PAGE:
It’s not just having babies, it’s breastfeeding them. And that means in an evolutionarily-appropriate way, i.e. full time, around the clock, for at least one year per baby. Doing so cuts your risk of breast cancer dramatically, regardless of other risk factors. It’s a striking illustration of the saying, “Use it or lose it.”

      • none of your business

        That is a statistical factor which is meaningless to the individual. Having babies and breast feeding does not cut the risk of breast cancer. There are 4 factors in breast cancer, weight, breast size, childbirth and heredity.
        Being fat, having large breasts and never having children are just indicators for breast cancer Normal weight and breast size and childbirth are just indicators for not having breast cancer..
        Heredity is the main factor.
        Go to the professional nurse’s and Drs websites and or medical and nursing textbooks for more info.
        Much of the info for laymen is just a form of advertising to encourage women to get mammograms every year and make more money for the providers.
        Heredity is the factor in most diseases.
        A lot of the information for laymen re:health is just Oprah style “you can control your own destiny” liberal junk. You know, become a vegetarian and buy your food at 4 times the price of ordinary supermarkets and you will live until you are 100 and be jogging right up to the day you die.

        • HisGirl

          Pure fatalism. Regardless of whether an individual has hereditary risk factors for breast cancer, she can minimize her chances of actually developing it by making the right lifestyle choices. She may still get it anyway, but I’ll take the better odds any day.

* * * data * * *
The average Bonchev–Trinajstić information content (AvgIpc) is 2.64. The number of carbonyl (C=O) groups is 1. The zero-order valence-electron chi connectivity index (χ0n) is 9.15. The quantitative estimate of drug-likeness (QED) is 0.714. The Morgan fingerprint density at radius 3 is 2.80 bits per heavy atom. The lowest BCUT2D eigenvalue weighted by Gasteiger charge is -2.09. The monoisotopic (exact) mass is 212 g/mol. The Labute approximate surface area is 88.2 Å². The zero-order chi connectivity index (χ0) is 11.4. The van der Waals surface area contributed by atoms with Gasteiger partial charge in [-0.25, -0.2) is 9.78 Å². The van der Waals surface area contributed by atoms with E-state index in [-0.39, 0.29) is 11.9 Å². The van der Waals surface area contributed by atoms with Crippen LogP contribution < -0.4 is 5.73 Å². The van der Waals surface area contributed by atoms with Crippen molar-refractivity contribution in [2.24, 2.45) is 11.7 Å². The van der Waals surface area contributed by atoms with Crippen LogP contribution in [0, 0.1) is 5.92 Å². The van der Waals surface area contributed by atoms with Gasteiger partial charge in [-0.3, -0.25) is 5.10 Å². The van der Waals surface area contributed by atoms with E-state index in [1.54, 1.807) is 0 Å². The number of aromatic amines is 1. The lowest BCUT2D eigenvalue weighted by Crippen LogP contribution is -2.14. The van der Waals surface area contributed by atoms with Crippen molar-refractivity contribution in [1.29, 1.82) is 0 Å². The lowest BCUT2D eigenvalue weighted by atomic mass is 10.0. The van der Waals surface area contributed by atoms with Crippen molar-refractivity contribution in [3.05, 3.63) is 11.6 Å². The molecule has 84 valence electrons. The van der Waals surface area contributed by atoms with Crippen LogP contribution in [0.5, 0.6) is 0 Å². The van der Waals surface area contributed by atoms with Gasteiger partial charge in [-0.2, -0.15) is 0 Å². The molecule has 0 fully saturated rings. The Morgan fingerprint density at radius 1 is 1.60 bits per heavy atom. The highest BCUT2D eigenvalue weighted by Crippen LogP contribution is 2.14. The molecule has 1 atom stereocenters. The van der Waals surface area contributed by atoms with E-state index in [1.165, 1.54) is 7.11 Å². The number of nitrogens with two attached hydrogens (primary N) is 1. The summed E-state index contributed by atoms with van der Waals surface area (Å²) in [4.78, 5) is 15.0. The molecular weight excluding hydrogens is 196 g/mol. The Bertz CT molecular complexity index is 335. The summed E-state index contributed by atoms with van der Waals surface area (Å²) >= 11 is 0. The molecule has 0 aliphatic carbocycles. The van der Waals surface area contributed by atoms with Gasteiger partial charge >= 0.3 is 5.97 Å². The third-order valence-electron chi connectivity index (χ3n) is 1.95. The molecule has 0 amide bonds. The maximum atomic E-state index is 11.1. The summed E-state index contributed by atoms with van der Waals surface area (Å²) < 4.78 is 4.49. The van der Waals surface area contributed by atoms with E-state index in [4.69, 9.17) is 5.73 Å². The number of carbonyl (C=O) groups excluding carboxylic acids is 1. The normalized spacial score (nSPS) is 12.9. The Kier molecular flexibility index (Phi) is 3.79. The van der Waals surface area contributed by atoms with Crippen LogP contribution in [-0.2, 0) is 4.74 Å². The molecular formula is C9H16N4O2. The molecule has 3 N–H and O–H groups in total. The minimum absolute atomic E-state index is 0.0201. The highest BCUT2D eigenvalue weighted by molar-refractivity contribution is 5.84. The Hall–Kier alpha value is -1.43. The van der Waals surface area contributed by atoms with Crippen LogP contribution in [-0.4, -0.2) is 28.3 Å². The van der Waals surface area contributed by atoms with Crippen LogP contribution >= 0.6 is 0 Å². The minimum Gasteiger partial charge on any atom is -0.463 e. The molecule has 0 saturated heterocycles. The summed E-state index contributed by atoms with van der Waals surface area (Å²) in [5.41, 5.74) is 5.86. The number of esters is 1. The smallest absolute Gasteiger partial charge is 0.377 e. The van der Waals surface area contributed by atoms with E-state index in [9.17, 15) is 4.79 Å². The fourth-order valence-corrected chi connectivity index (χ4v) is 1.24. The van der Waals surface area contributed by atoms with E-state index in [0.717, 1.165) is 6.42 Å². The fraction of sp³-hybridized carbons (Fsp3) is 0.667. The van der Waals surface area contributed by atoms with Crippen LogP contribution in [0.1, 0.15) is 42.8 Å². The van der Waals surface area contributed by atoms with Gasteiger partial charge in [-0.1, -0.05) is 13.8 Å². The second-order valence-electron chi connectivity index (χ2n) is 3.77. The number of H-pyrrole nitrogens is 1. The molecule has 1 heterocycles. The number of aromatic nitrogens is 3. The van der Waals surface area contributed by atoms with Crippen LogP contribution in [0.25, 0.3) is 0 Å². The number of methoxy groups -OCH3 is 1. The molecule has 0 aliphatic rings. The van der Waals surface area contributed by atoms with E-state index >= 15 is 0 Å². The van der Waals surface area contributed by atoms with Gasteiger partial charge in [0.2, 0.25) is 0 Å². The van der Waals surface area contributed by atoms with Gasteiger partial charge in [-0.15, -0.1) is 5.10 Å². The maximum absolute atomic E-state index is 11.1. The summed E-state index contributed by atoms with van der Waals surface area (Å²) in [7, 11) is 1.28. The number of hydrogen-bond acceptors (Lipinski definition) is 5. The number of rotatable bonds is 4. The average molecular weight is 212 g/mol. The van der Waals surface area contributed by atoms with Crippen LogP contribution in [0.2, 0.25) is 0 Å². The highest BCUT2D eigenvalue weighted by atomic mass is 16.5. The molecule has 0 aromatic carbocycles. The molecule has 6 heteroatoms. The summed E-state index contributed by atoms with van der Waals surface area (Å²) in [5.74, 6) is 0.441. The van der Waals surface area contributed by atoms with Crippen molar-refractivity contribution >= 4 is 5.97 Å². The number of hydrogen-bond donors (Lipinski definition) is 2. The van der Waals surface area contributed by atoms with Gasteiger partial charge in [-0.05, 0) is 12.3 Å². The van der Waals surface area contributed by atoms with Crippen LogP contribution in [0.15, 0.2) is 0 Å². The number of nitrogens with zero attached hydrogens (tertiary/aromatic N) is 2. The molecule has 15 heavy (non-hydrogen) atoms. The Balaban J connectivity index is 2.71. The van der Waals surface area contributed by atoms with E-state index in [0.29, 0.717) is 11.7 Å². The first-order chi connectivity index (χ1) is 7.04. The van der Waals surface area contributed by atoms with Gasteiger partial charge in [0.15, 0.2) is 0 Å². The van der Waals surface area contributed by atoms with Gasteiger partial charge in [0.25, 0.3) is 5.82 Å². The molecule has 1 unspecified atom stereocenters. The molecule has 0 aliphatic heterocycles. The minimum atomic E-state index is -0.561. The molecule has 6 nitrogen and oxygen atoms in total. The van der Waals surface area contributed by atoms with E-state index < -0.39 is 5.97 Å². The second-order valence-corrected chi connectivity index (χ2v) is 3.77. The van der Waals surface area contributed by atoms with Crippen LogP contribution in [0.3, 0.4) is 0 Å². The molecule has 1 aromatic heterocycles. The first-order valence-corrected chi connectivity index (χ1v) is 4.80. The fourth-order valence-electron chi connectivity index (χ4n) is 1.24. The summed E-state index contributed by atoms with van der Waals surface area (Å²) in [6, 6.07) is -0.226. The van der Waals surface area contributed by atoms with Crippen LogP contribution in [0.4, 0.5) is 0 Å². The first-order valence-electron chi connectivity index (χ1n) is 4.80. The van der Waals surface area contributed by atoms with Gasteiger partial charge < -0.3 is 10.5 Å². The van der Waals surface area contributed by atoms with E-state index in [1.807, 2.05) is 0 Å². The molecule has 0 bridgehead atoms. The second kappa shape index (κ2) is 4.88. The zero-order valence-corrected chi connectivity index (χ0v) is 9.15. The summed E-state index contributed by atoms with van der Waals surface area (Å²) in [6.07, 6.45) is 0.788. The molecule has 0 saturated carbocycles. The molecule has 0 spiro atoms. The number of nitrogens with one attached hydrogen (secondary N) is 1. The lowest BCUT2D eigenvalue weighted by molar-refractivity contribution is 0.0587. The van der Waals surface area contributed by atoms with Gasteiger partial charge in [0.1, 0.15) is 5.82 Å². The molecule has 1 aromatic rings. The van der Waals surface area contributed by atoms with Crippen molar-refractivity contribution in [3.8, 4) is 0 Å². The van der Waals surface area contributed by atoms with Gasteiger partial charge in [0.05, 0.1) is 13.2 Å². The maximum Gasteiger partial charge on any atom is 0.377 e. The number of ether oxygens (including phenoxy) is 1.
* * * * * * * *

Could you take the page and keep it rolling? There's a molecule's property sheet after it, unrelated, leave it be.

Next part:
• none of your business

            It’s not fatalism, it is the scientific medical truth. Did you read the article? It states that some women will not get breast cancer because of their genes.

          • HisGirl

            But I’m not talking about those women. I’m talking about the ones who DO have the cancer genes. And unless we implement universal genetic screening, that could be any of us. I prefer to optimize my chances. The things I mentioned are some of the ways to do that.

  • none of your business

    Nice for Hispanic women but who cares? Why is this article posted?

  • none of your business

    Ultimately, heart disease kills everybody. But with modern medical care men no longer die of their first stroke at age 40.

  • The obsession with genes including the money available for that obsession clouds the various environmental factors which contribute to gene expression or lack thereof. Native Americans have generations of tradition of breastfeeding–longer than what most civilized peoples do today. Dietary factors in terms of civilized vs. traditional foods and even clothing choice may also impact the results. However, given that gene therapy is supposed to be a huge moneymaker, count on more and more studies justifying it over lifestyle choices.